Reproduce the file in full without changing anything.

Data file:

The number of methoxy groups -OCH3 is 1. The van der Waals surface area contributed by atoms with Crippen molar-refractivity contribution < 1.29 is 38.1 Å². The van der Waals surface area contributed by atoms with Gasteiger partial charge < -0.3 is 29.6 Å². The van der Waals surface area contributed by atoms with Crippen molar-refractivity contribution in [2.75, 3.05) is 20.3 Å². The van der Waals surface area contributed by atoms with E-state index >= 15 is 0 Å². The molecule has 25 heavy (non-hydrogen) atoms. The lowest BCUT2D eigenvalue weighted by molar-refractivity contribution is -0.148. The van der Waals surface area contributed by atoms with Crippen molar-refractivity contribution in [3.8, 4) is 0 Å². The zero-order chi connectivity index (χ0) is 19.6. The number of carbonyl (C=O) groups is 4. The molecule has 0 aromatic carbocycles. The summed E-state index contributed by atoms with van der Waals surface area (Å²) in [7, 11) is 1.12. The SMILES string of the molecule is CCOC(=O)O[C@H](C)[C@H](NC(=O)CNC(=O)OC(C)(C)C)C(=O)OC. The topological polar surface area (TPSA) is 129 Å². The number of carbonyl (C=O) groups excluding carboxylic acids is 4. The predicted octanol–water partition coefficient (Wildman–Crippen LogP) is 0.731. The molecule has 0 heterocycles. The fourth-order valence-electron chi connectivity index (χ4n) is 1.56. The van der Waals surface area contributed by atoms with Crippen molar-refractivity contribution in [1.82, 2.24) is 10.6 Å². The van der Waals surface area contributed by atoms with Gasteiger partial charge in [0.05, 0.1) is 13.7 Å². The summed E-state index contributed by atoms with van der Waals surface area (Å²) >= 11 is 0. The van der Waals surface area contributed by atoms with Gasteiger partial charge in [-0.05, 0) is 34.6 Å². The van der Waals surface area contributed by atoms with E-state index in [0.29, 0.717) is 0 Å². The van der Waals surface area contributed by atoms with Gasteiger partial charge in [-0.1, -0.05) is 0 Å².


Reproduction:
The number of methoxy groups -OCH3 is 1. The van der Waals surface area contributed by atoms with Crippen molar-refractivity contribution < 1.29 is 38.1 Å². The van der Waals surface area contributed by atoms with Gasteiger partial charge < -0.3 is 29.6 Å². The van der Waals surface area contributed by atoms with Crippen molar-refractivity contribution in [2.75, 3.05) is 20.3 Å². The van der Waals surface area contributed by atoms with E-state index >= 15 is 0 Å². The molecule has 25 heavy (non-hydrogen) atoms. The lowest BCUT2D eigenvalue weighted by molar-refractivity contribution is -0.148. The van der Waals surface area contributed by atoms with Crippen molar-refractivity contribution in [3.8, 4) is 0 Å². The zero-order chi connectivity index (χ0) is 19.6. The number of carbonyl (C=O) groups is 4. The molecule has 0 aromatic carbocycles. The summed E-state index contributed by atoms with van der Waals surface area (Å²) in [7, 11) is 1.12. The SMILES string of the molecule is CCOC(=O)O[C@H](C)[C@H](NC(=O)CNC(=O)OC(C)(C)C)C(=O)OC. The topological polar surface area (TPSA) is 129 Å². The number of carbonyl (C=O) groups excluding carboxylic acids is 4. The predicted octanol–water partition coefficient (Wildman–Crippen LogP) is 0.731. The molecule has 0 heterocycles. The fourth-order valence-electron chi connectivity index (χ4n) is 1.56. The van der Waals surface area contributed by atoms with Crippen molar-refractivity contribution in [1.82, 2.24) is 10.6 Å². The van der Waals surface area contributed by atoms with Gasteiger partial charge in [0.05, 0.1) is 13.7 Å². The summed E-state index contributed by atoms with van der Waals surface area (Å²) >= 11 is 0. The van der Waals surface area contributed by atoms with Gasteiger partial charge in [-0.05, 0) is 34.6 Å². The van der Waals surface area contributed by atoms with E-state index in [0.29, 0.717) is 0 Å². The van der Waals surface area contributed by atoms with Gasteiger partial charge in [-0.1, -0.05) is 0 Å².